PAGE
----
January 19, 2020
Bioluminescence in Jervis Bay
Everyone knows that Jervis Bay is famous for white sands, crystal clear waters, resident dolphins and our visiting Humpback whales, but did you know it’s also one of the best places in Australia to see the mysterious and magical phenomena sometimes known as “Sea Sparkles”, or Bioluminescence?
What the heck is it?!
The most common glowy things found here in JB are microscopic bioluminescent algae known as Noctiluca. They are so small that thousands of them can fit in a single drop of water. Bioluminescent plankton don’t glow during the day because it requires a chemical reaction powered by energy to make the glow happen all the time.
Where and when can you see it?
The sheltered beaches of Jervis Bay are the ideal place to see this amazing sight, as the Noctiluca can wash ashore in large numbers, and are not so easily dispersed by winds and tides.
It’s notorioiusly hard to predict the best nights for Noctiluca scintillans, but it seems to be most common in the warmer months in Jervis Bay, but may be found at any time of the year. In 2018, it was found as the weather began to warm in August. In 2019, it was found in mid May, and 2020 saw incredible displays in mid January.
Noctiluca floats easily on the surface and will concentrate on the surface if undisturbed. During the day, thick blooms of Noctiluca appear as a soft pink haze, known as the ‘red tide’ on the surface of the water, sometimes so thick that the bottom cannot even be seen in shallow water. At night, the bioluminescence is best observed in total darkness well into the evening.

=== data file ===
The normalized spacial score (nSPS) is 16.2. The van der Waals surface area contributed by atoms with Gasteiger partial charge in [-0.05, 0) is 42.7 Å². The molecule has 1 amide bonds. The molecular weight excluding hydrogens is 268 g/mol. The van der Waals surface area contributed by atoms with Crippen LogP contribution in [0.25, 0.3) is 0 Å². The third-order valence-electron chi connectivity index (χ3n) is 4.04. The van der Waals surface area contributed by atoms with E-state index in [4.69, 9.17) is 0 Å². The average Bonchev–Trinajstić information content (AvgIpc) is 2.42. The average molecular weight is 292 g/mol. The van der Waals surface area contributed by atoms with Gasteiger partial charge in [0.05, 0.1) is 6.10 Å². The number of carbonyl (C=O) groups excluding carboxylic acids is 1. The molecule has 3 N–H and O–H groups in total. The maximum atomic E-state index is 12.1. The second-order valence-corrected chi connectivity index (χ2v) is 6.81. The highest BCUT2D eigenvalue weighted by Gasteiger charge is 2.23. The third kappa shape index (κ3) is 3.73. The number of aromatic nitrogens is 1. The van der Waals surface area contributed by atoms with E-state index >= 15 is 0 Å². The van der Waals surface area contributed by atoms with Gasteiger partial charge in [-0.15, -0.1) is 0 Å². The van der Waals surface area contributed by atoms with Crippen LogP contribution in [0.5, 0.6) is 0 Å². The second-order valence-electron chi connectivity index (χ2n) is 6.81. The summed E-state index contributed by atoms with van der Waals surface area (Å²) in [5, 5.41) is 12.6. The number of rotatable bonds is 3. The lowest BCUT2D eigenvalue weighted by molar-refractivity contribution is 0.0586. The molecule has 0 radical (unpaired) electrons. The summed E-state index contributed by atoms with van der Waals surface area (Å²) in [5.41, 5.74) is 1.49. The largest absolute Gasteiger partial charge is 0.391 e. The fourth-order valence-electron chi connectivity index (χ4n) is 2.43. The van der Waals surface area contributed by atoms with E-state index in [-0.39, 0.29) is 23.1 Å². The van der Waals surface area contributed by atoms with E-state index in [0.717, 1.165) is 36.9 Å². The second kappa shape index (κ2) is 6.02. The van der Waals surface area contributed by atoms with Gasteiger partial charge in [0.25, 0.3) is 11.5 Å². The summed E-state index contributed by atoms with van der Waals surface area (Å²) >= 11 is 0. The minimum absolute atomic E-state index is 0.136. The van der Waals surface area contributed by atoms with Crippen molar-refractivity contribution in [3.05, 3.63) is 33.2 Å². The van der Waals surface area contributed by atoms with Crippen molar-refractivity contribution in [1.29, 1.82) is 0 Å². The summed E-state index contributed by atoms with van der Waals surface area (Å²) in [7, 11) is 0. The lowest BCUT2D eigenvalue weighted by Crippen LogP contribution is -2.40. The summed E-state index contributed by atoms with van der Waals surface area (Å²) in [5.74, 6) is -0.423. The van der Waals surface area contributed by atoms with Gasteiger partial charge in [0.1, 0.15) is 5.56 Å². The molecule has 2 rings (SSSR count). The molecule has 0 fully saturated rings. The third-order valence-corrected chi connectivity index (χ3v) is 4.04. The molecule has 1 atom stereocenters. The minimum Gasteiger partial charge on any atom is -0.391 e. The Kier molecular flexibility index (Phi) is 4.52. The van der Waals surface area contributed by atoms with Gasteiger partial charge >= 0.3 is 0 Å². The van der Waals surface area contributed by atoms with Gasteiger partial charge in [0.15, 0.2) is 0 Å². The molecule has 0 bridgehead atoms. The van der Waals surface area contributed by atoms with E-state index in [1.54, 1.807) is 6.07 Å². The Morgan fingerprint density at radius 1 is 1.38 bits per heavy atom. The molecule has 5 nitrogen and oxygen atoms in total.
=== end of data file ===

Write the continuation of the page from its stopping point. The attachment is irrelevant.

A good tip also seems to be to come after rain when nutrients flow into the bay acting as fertiliser, stimulating a phytoplankton bloom. Following days which have been calm and sunny after decent rain are usually the best nights to look for ‘Sea Sparkles’.
Why do some marine animals glow in the dark?
Marine creatures like some fish, squid, tiny crustaceans and algae produce bioluminescence to either confuse predators, attract prey or even lure potential mates, a similar tactic used by humans in raves:
Unlike people that attend raves, naturally occurring bioluminescence has the additional side-effect of being one of the most enchanting natural phenomena humans can ever witness.
How do they do it?
Certain types of chemicals, when mixed together, produce energy which ‘excites’ other particles. This causes vibration that in turn generates light, which causes the glow. The group of chemicals involved to make plankton glow are broadly termed ‘luciferins’ and the light is produced by a series of oxidation reactions set off by a catalyst called luciferase.
How do you take pictures of it?
Capturing this incredible sight on camera is notoriously tricky due to the extreme low-light conditions necessary to see this natural light show. If you’re a budding photographer and want to know how to get the best shots, check out “THE DEFINITIVE GUIDE – HOW TO FIND AND PHOTOGRAPH SEA SPARKLE BIOLUMINESCENCE” but Tasmanian Geographic.
So for those of you keen to see it for yourself, use these helpful tips, along with a bit of luck, and join us for yet another reason to visit Jervis Bay!
Also follow local photographers like Jordan Robins, Maree Clout and Joanne Paquette for amazing shots and to see when it’s happening in real time!